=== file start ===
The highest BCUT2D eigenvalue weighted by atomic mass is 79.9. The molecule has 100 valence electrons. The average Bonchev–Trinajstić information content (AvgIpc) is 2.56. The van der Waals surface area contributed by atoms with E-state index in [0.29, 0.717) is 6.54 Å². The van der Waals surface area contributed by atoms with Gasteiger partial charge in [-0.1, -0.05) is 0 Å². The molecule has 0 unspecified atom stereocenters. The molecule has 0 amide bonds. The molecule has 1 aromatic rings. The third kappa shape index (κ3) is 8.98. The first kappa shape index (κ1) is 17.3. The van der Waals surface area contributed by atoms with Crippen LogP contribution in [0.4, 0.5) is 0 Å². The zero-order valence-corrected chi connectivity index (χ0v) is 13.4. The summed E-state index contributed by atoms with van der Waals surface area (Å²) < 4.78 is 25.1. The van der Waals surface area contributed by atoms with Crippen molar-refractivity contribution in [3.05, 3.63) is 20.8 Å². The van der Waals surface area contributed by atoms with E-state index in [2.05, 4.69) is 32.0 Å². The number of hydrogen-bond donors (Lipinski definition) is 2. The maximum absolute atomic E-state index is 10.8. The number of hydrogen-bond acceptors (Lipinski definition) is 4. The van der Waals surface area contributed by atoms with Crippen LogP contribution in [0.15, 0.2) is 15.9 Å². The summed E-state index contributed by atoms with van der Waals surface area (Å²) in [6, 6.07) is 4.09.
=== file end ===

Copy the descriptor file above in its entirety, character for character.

The highest BCUT2D eigenvalue weighted by atomic mass is 79.9. The molecule has 100 valence electrons. The average Bonchev–Trinajstić information content (AvgIpc) is 2.56. The van der Waals surface area contributed by atoms with E-state index in [0.29, 0.717) is 6.54 Å². The van der Waals surface area contributed by atoms with Gasteiger partial charge in [-0.1, -0.05) is 0 Å². The molecule has 0 unspecified atom stereocenters. The molecule has 0 amide bonds. The molecule has 1 aromatic rings. The third kappa shape index (κ3) is 8.98. The first kappa shape index (κ1) is 17.3. The van der Waals surface area contributed by atoms with Crippen LogP contribution in [0.4, 0.5) is 0 Å². The zero-order valence-corrected chi connectivity index (χ0v) is 13.4. The summed E-state index contributed by atoms with van der Waals surface area (Å²) < 4.78 is 25.1. The van der Waals surface area contributed by atoms with Crippen molar-refractivity contribution in [3.05, 3.63) is 20.8 Å². The van der Waals surface area contributed by atoms with E-state index in [2.05, 4.69) is 32.0 Å². The number of hydrogen-bond donors (Lipinski definition) is 2. The maximum absolute atomic E-state index is 10.8. The number of hydrogen-bond acceptors (Lipinski definition) is 4. The van der Waals surface area contributed by atoms with Crippen LogP contribution in [0.15, 0.2) is 15.9 Å². The summed E-state index contributed by atoms with van der Waals surface area (Å²) in [6, 6.07) is 4.09.